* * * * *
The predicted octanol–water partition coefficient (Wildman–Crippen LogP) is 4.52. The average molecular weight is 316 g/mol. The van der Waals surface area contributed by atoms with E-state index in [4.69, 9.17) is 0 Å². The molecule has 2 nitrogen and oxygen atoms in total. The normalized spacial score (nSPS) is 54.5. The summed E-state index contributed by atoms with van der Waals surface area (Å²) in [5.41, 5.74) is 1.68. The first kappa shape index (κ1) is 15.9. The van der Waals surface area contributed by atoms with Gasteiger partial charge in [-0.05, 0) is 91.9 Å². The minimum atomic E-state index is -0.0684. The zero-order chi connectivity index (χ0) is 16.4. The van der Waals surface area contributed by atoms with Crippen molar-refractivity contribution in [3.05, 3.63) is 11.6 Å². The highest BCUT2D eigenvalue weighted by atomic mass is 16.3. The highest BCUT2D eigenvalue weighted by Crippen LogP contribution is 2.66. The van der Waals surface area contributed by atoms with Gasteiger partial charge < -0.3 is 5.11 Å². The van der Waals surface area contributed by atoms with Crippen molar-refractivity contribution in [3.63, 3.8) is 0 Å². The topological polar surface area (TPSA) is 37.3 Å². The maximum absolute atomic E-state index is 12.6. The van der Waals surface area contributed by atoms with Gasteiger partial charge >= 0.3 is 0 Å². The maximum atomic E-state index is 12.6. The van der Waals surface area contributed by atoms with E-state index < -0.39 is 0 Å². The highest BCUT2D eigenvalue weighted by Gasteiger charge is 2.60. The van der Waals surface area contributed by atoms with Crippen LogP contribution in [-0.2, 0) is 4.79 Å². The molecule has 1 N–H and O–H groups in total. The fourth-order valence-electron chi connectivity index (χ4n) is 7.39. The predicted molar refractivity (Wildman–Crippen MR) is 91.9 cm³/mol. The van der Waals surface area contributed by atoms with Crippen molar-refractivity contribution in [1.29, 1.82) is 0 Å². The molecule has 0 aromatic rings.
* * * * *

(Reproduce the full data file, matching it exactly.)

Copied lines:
The predicted octanol–water partition coefficient (Wildman–Crippen LogP) is 4.52. The average molecular weight is 316 g/mol. The van der Waals surface area contributed by atoms with E-state index in [4.69, 9.17) is 0 Å². The molecule has 2 nitrogen and oxygen atoms in total. The normalized spacial score (nSPS) is 54.5. The summed E-state index contributed by atoms with van der Waals surface area (Å²) in [5.41, 5.74) is 1.68. The first kappa shape index (κ1) is 15.9. The van der Waals surface area contributed by atoms with Gasteiger partial charge in [-0.05, 0) is 91.9 Å². The minimum atomic E-state index is -0.0684. The zero-order chi connectivity index (χ0) is 16.4. The van der Waals surface area contributed by atoms with Crippen molar-refractivity contribution in [3.05, 3.63) is 11.6 Å². The highest BCUT2D eigenvalue weighted by atomic mass is 16.3. The highest BCUT2D eigenvalue weighted by Crippen LogP contribution is 2.66. The van der Waals surface area contributed by atoms with Gasteiger partial charge < -0.3 is 5.11 Å². The van der Waals surface area contributed by atoms with Crippen molar-refractivity contribution in [3.63, 3.8) is 0 Å². The topological polar surface area (TPSA) is 37.3 Å². The maximum absolute atomic E-state index is 12.6. The van der Waals surface area contributed by atoms with Gasteiger partial charge >= 0.3 is 0 Å². The maximum atomic E-state index is 12.6. The van der Waals surface area contributed by atoms with E-state index < -0.39 is 0 Å². The highest BCUT2D eigenvalue weighted by Gasteiger charge is 2.60. The van der Waals surface area contributed by atoms with Crippen LogP contribution in [-0.2, 0) is 4.79 Å². The molecule has 1 N–H and O–H groups in total. The fourth-order valence-electron chi connectivity index (χ4n) is 7.39. The predicted molar refractivity (Wildman–Crippen MR) is 91.9 cm³/mol. The van der Waals surface area contributed by atoms with Crippen molar-refractivity contribution in [1.29, 1.82) is 0 Å². The molecule has 0 aromatic rings.